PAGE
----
Twitter for Information Gathering


If you are interested in using Twitter for information gathering/mining about potential targets for a penetration test or for “other” research…I highly recommend the very comprehensive article that Lenny Zeltser from SANS put together. Twitter is really becoming a great tool for not just marketing yourself or your business but also to find out detailed information about a company, individual or organization.

One thing I would add to Lenny’s article is that social media in general is the new “hotness” when it comes to information gathering and reconnaissance. If you are a penetration tester you really need to start leveraging all the information contained in social networks! Better yet, use Maltego which can help search multiple social networks and visually show you this data. You can even hit up the Twitter API with local transforms in the new version of Maltego…yummy!

Twitter photo via Jenny Hayden.

Twitter Leak

Gareth Heyes demonstrated on his blog that by exploiting a weakness in JSON, it is possible to extract the twits of the visitor’s friends.

Twitter have fixed this issue, by making authentication on the friends timeline mandatory, as is already on other pages with sensitive information.
Giorgio Maone, the creator of NoScript, shows that the JSON weakness can still be demonstrated on the public timeline page. Fortunately, this page is intended for public information.

Social Media Security on the Streetwise Security Zone Podcast

Late last week I was a guest on the Streetwise Security Zone Podcast talking about my Facebook Privacy & Security guide, social media security as well as some other interesting security topics.

I highly recommend you check out some of the great things that Scott Wright has put together. He has built a security community focused on security awareness for businesses and you may also know Scott as the creator of the Honey Stick Project. Good stuff to check out! I look forward to working with Scott more in the future.

You can check out the Streetwise Security Zone web site and podcast for more information. Definitely another security podcast to add to your play list!

Summary of the Twitter Security Incidents

One of the 33 pwnd Twitter accounts

I won’t beat a dead horse…we all know that Twitter had a few *security issues* this week. The good news is that usually once something like this happens to a company (especially one that gets so much media attention) things start to change and security gets taken a bit more seriously. Lets remember that Twitter suffers from the traditional security problem of not building an application with security in mind, however, lets hope these issues bring change to one of the most used social media services.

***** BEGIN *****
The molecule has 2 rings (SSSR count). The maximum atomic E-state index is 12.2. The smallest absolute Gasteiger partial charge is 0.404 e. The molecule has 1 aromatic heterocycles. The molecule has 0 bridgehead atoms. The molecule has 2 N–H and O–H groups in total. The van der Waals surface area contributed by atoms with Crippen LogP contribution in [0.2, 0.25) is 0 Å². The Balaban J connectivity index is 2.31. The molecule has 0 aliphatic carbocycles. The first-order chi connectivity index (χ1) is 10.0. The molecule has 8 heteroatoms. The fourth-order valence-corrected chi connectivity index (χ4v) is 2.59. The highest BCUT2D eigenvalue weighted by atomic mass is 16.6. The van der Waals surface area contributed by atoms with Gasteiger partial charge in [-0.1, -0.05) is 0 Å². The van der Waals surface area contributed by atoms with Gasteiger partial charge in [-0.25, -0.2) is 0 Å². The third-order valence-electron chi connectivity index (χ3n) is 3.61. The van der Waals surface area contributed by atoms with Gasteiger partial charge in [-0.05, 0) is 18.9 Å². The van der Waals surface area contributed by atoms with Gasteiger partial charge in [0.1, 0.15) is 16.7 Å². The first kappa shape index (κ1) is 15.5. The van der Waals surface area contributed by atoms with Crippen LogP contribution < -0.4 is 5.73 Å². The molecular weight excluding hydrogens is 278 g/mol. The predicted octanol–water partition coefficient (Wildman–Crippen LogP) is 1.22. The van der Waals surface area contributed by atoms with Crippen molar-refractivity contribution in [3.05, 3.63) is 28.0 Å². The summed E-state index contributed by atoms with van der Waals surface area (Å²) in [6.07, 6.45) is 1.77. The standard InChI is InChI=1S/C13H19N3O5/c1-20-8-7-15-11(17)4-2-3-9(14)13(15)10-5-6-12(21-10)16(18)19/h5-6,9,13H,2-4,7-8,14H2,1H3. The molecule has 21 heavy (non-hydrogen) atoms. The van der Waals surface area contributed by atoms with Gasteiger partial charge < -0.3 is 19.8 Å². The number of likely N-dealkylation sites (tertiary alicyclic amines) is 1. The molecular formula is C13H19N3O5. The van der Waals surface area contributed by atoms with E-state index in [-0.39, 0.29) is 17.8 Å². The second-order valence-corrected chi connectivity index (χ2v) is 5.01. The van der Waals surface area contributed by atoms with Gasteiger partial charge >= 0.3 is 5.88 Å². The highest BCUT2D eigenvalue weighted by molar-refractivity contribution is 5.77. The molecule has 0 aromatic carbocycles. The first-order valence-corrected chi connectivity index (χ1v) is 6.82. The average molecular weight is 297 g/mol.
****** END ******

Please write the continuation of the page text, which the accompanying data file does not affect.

Below is the break down of events with some of my own comments and links to good articles that detail out everything that happened.

#1 Twitter Phishing Attack
I wrote a blog post about this a few days ago. Basically, this is no different then what you see in any other traditional phishing attack except that this is the first time Twitter was targeted on a large scale. Some have even said this was a “worm” because of the way that the phish propagated.

Once a user clicked on the bogus link, entered in their Twitter credentials…their Twitter account was compromised and automatically used to send DM’s (direct messages) to others the compromised user was following. Twitter quickly reacted and worked with blogspot and others to shut down the redirect. However, the web site that hosts the fake Twitter sign-on page is still active and is even being used to phish Facebook users! Why is this not shutdown? Long story but the site is hosted in China and that presents a whole host of issues to get the site taken down. The good news is that if you try to go to the URL in Firefox or Safari the phishing filter kicks in and stops you from going there. I haven’t tested IE 7…and neither should you. :-)

On a side note, I agree that OAuth (or something like FriendFeed’s Remote Key) should be implemented as part of an overall security strategy for Twitter but would not prevent traditional phishing attempts like this from happening (some others share this opinion as well). OAuth is good for authenticating third-party applications (like Twillow or Twitterfeed) that require your Twitter credentials to access your account and do things on your behalf. Lot’s of discussion going on the blogs about this and I’m sure it will continue.

Links that have good information about the Twitter phish: Twitter’s Blog, Naivete: Web 2.0′s biggest security threat and an article over at Twitter Truth

#2 Twitter gets Hacked
This was not related to the phishing incident. Pure weird coincidence that this happened right after users started to figure out what happened with the phishing issue. Ironically, many of us on Twitter (including myself) thought that this was related to phishing after we saw @foxnews get owned but once Britney Spears, Obama and others started showing up with strange tweets many of us knew there was something else going on.